All from California Rail News
First Item: The oldest equipment for the Blue Line dates back to 1990 which is being replaced while major maintenance is also underway for both the Blue and Green Lines. San Diego recently overhauled its oldest Trolley Lines: the Blue and Orange Lines and replaced its original cars from 1982. Meanwhile BART is still using most of its original cars placed in service in 1972 and its original computerize signalling system from the 1970’s which is incompatible with modern computer systems today.
Second Item: You know the feeling: You step into a BART car and are immediately hit with a wave of stagnant, desert-hot air. Trapped in the Transbay Tube, you start counting the minutes until you’re at the next station where, despite the hot temperatures outside, the opening doors will still give you a second to gasp in some fresh air.
Why are some BART cars so darn hot? And what should you do if you’re trapped in a sauna pod?
The reason why cars can reach Saharan temperatures should come as no surprise — the system was not built to be used by the number of commuters who utilize it today. The trains were originally built with vents near the windows to cool seated passengers, which is why when you’re standing elbow-to-elbow, the air feels like it’s never getting to you.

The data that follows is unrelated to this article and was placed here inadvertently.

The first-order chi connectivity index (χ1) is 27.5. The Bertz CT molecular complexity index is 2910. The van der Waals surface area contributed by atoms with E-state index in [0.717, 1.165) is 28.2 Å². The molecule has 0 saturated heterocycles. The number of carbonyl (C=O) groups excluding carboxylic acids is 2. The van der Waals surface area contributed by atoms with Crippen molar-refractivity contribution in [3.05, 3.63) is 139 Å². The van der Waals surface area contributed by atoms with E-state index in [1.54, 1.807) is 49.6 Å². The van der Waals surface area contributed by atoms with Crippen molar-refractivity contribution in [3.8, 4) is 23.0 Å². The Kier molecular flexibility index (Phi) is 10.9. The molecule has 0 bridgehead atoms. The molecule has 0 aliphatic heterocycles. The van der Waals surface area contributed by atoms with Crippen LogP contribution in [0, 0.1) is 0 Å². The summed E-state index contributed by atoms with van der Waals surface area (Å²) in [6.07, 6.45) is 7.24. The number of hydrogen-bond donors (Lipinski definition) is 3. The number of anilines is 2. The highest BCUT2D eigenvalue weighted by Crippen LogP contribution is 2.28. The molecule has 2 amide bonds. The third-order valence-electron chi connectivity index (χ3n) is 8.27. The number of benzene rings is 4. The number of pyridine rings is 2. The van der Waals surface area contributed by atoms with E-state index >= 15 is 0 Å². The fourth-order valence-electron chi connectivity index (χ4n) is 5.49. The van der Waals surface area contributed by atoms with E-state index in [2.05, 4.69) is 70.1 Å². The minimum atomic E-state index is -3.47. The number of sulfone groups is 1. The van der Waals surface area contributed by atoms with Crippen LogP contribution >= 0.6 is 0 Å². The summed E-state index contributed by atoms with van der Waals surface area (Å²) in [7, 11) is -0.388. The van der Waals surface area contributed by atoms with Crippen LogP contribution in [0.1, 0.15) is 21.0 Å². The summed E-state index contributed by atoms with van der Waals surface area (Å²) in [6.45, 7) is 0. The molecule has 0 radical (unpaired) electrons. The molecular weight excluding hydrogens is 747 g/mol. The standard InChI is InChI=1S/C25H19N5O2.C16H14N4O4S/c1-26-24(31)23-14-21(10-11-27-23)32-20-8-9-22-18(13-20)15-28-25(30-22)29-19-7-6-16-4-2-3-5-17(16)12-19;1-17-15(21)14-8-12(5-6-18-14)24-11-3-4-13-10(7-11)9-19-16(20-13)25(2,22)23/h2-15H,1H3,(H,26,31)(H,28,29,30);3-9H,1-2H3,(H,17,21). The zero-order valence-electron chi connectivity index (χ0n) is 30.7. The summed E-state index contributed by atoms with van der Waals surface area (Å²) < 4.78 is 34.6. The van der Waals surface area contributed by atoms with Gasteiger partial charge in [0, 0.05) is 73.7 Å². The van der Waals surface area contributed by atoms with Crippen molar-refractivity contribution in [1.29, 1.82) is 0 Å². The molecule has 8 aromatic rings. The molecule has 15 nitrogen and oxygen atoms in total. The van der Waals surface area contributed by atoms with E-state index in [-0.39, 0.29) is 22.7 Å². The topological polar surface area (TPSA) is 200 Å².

Add in the obvious (packed trains, hot outdoor temperatures, body heat, etc.) and you’re in for an unpleasant ride.
Unfortunately, there’s nothing your train driver can do to fix the problem. Unlike your vehicle, BART cars’ air conditioning is not controlled by the driver. If you’re suffering, the best thing to do is to note the car number (you can find this above the doors or near the intercom) call the driver on the intercom and let them know the problem. They can pass this information along to maintenance so the car can be inspected on its next maintenance cycle.
Only a few hours after BART recovered from major delays caused by an equipment problem that snarled trains on the Richmond line, another equipment malfunction next day began causing 30-minute delays at the Union City station, officials said.
BART first reported an equipment problem in the Union City area about 10:47 a.m., advising that the problem was causing a ten minute delay along the Fremont line in the Warm Springs, Fremont, Richmond and Daly City directions.
At 12:30 p.m., BART was reporting that the problem was causing 20 to 30 minute delays at the Union City station.
BART directors will consider a policy that seeks to protect people from immigration raids while riding the transit system or while trying to get a job with it. But the proposal doesn’t use the word “sanctuary” or advocate ignoring federal law.
The Director had better watch his step. Look at what happened to the NYC MTA Director who delayed trains to help two cats out.